Android 13: malware already bypasses new security measures
Android 13 strengthens system security by making it more difficult for apps to allow access to accessibility options, but hackers have already found a way to bypass this layer of security.
The official release of Android 13 took place a few days ago and the update is starting to roll out to the first compatible smartphones, including the Google Pixel. If this version brings fewer new features than its predecessor, which had introduced many design changes, Android 13 will at least strengthen the security of the system. But it seems that hackers have already taken a step ahead of Google.
A group of hackers known as Hadoken is indeed developing malware capable of bypassing the new security measures available to Android 13, reports ThreatFabric. Like others before it, the malware exploits vulnerabilities in various accessibility services in order to achieve its purpose, namely to steal the user’s personal data.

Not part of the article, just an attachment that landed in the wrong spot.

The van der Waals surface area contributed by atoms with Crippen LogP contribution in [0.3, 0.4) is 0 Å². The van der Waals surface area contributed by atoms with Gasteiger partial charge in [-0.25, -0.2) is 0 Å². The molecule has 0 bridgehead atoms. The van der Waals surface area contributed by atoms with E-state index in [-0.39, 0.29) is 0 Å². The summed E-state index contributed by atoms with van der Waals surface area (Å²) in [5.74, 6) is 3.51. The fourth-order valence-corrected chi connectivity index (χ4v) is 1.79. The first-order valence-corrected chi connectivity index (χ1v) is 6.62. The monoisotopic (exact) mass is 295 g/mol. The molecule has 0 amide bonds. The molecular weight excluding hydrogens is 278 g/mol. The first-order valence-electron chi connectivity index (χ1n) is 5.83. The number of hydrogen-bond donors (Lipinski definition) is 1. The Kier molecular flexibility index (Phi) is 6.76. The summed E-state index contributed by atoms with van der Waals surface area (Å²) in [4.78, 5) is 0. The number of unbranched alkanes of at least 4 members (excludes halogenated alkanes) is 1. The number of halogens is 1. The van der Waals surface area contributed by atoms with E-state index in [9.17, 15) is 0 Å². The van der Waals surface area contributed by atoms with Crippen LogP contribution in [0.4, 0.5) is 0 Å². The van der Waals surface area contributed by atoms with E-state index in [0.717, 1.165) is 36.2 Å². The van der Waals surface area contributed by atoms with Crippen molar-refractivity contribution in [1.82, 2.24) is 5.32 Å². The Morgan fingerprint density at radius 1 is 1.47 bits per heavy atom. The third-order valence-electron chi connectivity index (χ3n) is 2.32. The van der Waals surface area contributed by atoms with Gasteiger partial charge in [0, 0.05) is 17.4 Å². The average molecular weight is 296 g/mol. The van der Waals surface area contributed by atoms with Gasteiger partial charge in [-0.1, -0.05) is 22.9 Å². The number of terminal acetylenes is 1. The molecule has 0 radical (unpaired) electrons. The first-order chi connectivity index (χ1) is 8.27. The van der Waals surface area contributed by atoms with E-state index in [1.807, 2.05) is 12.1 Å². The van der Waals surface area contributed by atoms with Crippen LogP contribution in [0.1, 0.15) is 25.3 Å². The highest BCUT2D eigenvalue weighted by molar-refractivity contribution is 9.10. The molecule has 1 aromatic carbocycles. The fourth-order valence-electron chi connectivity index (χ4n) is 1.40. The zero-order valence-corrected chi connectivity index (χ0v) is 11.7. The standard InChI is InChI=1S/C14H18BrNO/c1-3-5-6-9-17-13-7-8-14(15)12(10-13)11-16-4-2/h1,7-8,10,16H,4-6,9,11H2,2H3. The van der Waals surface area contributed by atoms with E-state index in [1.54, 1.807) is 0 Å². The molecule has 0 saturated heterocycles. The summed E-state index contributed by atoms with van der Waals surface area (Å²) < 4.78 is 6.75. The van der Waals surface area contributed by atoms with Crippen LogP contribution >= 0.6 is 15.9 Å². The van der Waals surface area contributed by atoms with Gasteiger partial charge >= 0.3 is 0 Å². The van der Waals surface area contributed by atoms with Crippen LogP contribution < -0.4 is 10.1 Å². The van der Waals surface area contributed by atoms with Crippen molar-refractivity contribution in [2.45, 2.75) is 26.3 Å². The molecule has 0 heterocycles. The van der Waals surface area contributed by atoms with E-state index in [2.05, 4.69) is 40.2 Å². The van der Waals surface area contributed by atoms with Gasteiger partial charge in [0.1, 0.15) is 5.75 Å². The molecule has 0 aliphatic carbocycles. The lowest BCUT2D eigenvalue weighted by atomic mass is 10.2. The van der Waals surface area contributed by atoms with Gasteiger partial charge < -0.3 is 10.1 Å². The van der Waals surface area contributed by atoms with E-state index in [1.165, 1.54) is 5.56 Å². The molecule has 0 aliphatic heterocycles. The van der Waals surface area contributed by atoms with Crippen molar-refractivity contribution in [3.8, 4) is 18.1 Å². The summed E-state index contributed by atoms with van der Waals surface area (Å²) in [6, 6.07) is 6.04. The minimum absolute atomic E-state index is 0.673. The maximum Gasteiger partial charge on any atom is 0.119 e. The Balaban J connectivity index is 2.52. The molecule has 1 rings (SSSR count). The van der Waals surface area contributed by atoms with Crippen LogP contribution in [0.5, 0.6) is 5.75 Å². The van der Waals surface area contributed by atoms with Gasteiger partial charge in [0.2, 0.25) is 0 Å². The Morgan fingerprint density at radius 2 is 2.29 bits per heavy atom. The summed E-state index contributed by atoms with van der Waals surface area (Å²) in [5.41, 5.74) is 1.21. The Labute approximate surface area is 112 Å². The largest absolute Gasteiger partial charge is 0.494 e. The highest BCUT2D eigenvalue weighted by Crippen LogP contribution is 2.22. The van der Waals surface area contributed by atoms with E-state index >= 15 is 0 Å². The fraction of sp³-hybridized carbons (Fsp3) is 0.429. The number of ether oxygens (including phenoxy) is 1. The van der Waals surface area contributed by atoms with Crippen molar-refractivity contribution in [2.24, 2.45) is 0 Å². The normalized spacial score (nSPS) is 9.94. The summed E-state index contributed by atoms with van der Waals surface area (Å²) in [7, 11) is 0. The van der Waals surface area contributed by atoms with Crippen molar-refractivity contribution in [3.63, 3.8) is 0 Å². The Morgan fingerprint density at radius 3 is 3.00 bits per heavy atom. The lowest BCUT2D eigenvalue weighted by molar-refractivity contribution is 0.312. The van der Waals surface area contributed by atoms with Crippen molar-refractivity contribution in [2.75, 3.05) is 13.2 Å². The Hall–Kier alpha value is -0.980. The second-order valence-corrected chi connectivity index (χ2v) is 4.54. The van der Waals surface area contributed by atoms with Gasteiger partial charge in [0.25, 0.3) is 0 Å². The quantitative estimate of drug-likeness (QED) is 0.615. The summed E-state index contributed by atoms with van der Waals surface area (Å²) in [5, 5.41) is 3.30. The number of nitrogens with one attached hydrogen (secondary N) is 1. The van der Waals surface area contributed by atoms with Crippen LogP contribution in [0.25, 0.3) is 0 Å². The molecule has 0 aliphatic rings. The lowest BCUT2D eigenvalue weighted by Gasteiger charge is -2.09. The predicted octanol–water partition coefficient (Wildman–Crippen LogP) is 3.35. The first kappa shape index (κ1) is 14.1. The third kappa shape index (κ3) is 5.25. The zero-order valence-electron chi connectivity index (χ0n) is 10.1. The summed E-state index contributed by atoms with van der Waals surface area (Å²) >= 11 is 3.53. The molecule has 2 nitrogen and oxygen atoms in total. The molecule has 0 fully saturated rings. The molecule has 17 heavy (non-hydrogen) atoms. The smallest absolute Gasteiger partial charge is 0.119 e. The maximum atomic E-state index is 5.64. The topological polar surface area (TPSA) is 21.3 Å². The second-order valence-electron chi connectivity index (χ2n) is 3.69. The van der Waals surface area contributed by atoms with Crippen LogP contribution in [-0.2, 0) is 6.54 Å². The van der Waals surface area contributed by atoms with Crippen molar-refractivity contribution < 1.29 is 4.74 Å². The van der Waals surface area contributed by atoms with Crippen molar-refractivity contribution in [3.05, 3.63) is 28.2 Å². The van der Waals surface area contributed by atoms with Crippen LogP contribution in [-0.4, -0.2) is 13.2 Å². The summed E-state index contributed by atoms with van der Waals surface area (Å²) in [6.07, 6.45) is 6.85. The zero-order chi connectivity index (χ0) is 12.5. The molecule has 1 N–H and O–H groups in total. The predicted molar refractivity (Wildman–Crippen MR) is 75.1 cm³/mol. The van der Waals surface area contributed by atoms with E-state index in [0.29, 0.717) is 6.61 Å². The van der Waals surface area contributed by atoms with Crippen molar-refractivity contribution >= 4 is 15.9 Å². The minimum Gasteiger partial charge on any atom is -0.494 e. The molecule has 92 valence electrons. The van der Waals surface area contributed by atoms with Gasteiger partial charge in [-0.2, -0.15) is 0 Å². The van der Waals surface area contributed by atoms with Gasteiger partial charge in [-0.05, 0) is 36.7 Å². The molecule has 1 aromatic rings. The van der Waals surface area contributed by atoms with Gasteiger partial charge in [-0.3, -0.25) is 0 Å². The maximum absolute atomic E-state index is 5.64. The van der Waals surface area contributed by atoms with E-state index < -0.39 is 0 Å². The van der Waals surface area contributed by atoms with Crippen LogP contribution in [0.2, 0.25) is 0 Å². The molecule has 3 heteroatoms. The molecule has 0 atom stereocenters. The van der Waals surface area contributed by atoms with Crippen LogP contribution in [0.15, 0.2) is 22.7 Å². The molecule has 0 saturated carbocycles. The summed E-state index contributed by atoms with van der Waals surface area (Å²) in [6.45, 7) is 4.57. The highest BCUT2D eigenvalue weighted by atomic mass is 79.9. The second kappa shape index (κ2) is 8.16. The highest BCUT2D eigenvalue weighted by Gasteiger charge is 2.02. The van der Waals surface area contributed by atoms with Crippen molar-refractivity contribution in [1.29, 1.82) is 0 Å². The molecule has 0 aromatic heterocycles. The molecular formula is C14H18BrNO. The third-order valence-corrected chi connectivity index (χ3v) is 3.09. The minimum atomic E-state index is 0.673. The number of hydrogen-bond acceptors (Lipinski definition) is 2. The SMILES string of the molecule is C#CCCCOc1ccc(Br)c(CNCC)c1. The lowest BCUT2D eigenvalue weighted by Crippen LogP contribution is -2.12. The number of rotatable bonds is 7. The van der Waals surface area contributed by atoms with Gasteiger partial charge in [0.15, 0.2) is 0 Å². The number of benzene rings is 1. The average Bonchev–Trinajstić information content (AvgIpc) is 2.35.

Android 13: accessibility options remain a weak point
Android 13 makes it harder to access accessibility options for apps. To circumvent this limitation, the new malware acts in two stages. First, a first application is installed by the victim. Then it uses the same package installation API as the Play Store to actually install the malware on the terminal, this time without the restrictions on enabling accessibility services. The user is therefore less protected and more inclined to grant permissions to the malware.
The threat has not yet reached its full potential, as the malware is still prone to bugs. The security researcher who discovered it named it “BugDrop”. But it is still only at a primitive stage of its development and should strengthen and become more effective soon, given the expertise of the Hadoken group, also the origin of the Xenomorph banking malware, hidden in an app battery optimization.